Balance Between Focus And Creativity

Balance Between Focus And Creativity

Everyone has different sweet spots that help them focus or be more creative. Essentially, different locations or times of day can either be more conducive to daydreaming and creativity or more conducive to focus and continued hard work.

If you try to do one where you succeed better in the other, you can either become unfocused or uncreative, so it’s important to keep them separated. For example, you may be most focused and hardworking late at night.

This is pretty common for entrepreneurial people, so you should choose to work on things that require a great deal of focus late at night if that’s what’s best for you. Likewise, you may be more creative in the morning or afternoon, so that can be your time to do things like design work or other creative endeavors.

Sweet spots aren’t just times of day, though. You may also find that different locations that you choose to work at may help or hinder various things like focus. Some people have dedicated office spaces where they find it really easy to focus, while others may find it best to focus out at a café.

You might be really creative being outside, or laying comfortably in bed. Regardless of what your sweet spots are, you should utilize them to the best of your ability. Studies have found that location and time of day can greatly affect mood and productivity, so if you’re in the right sweet spot at the right time, you can get a lot more work done.

It also helps to separate areas that you work in and relax in. For example, if you tend to spend a lot of time on your couch relaxing, if you sit there to go and work all of a sudden, you probably won’t feel like focusing very much.

Your body can easily become accustomed to locations and will default to whatever you typically feel there, such as relaxation on the couch, and it’ll be hard to switch from relaxing to hard work.

You may have heard that you should never take technology to bed with you. That’s because, if you’re working in bed, it makes it hard for your body to recognize it as a place where relaxation and sleep should take place.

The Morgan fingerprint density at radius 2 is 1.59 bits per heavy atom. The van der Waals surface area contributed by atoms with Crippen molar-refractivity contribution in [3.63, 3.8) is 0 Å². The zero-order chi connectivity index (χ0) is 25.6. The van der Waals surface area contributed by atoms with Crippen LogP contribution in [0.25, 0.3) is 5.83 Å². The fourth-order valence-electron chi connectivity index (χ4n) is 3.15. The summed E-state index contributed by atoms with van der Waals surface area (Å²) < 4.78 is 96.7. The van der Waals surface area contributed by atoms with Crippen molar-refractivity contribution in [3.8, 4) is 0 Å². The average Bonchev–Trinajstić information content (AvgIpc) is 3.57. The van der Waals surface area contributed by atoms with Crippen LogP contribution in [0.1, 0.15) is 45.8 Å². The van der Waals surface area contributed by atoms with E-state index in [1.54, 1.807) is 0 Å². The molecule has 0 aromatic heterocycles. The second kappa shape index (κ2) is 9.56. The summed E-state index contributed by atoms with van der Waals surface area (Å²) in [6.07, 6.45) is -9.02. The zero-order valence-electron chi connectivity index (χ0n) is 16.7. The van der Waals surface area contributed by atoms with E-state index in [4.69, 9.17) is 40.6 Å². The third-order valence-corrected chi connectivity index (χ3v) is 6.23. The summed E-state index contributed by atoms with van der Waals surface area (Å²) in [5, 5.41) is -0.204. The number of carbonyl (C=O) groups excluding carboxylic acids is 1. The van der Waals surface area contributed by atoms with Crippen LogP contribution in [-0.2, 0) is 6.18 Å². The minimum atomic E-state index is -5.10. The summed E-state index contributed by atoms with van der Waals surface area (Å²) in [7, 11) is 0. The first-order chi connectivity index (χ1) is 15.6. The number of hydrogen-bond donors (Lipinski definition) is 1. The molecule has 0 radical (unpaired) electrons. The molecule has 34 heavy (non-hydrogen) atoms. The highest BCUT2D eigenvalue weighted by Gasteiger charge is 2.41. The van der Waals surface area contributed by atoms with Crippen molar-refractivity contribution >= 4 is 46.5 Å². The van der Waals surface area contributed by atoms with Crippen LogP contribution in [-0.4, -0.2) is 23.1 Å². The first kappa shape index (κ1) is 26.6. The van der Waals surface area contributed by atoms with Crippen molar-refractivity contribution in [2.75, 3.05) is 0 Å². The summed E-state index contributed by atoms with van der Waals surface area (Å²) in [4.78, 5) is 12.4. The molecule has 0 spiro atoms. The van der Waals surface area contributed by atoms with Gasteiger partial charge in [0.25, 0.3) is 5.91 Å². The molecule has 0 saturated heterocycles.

The variations in these sweet spots are why 9-to-5 jobs don’t work well for many people. If you need to be focused throughout the time you spend working, but you don’t focus well until the wee morning hours, then the entirety of the 9-5 time slot is going to throw you off and make you less productive.

By allowing yourself to get things done where you feel is best, you’ll benefit yourself by enjoying the work a bit more, and also benefit your business by being more productive. It’s all about personal preferences and wielding them effectively.

Focused Versus Unfocused – Where Creativity And Productivity Clash

There are two main “settings” you’ll work with throughout your career. Typically, you’re either doing productivity-focused work, or creative work.

While they’re certainly both work, and they’re both necessary to help you do your job properly, they often clash with one another.

You need to be able to separate the two into different periods of time. The reason they need to be kept separate is that each one requires you to be in a different state of mind. While creativity lets your mind wander and come up with new and exciting things, productivity and focus require you to home in on one specific thing and do it as well as you can.

When you’re trying to be creative, it’s fine to be unfocused. This doesn’t mean that you can be outright distracted, of course, but more so blurred while still looking at the project you’re working on.

It allows your mind to have room to experiment with different ideas and fresh, new ideas. When you need to be productive, you need absolute focus to get things done. You should follow your strict methods that work, and that you know work.